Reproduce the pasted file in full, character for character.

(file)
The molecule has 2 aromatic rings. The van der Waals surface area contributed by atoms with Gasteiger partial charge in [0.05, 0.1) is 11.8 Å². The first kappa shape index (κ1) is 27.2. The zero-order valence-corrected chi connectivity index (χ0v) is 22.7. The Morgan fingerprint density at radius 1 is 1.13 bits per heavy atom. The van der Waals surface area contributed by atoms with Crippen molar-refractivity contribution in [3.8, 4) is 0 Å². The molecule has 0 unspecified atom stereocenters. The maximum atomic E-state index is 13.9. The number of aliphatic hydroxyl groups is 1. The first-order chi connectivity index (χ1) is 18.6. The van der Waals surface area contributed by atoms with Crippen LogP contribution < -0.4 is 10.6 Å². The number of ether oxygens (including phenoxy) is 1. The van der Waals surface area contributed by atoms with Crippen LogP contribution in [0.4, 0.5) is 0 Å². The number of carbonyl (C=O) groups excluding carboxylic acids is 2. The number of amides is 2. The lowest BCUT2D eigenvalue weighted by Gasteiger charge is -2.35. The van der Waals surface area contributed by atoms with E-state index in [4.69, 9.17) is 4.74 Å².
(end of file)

The molecule has 2 aromatic rings. The van der Waals surface area contributed by atoms with Gasteiger partial charge in [0.05, 0.1) is 11.8 Å². The first kappa shape index (κ1) is 27.2. The zero-order valence-corrected chi connectivity index (χ0v) is 22.7. The Morgan fingerprint density at radius 1 is 1.13 bits per heavy atom. The van der Waals surface area contributed by atoms with Crippen molar-refractivity contribution in [3.8, 4) is 0 Å². The molecule has 0 unspecified atom stereocenters. The maximum atomic E-state index is 13.9. The number of aliphatic hydroxyl groups is 1. The first-order chi connectivity index (χ1) is 18.6. The van der Waals surface area contributed by atoms with Crippen LogP contribution < -0.4 is 10.6 Å². The number of ether oxygens (including phenoxy) is 1. The van der Waals surface area contributed by atoms with Crippen LogP contribution in [0.4, 0.5) is 0 Å². The number of carbonyl (C=O) groups excluding carboxylic acids is 2. The number of amides is 2. The lowest BCUT2D eigenvalue weighted by Gasteiger charge is -2.35. The van der Waals surface area contributed by atoms with E-state index in [4.69, 9.17) is 4.74 Å².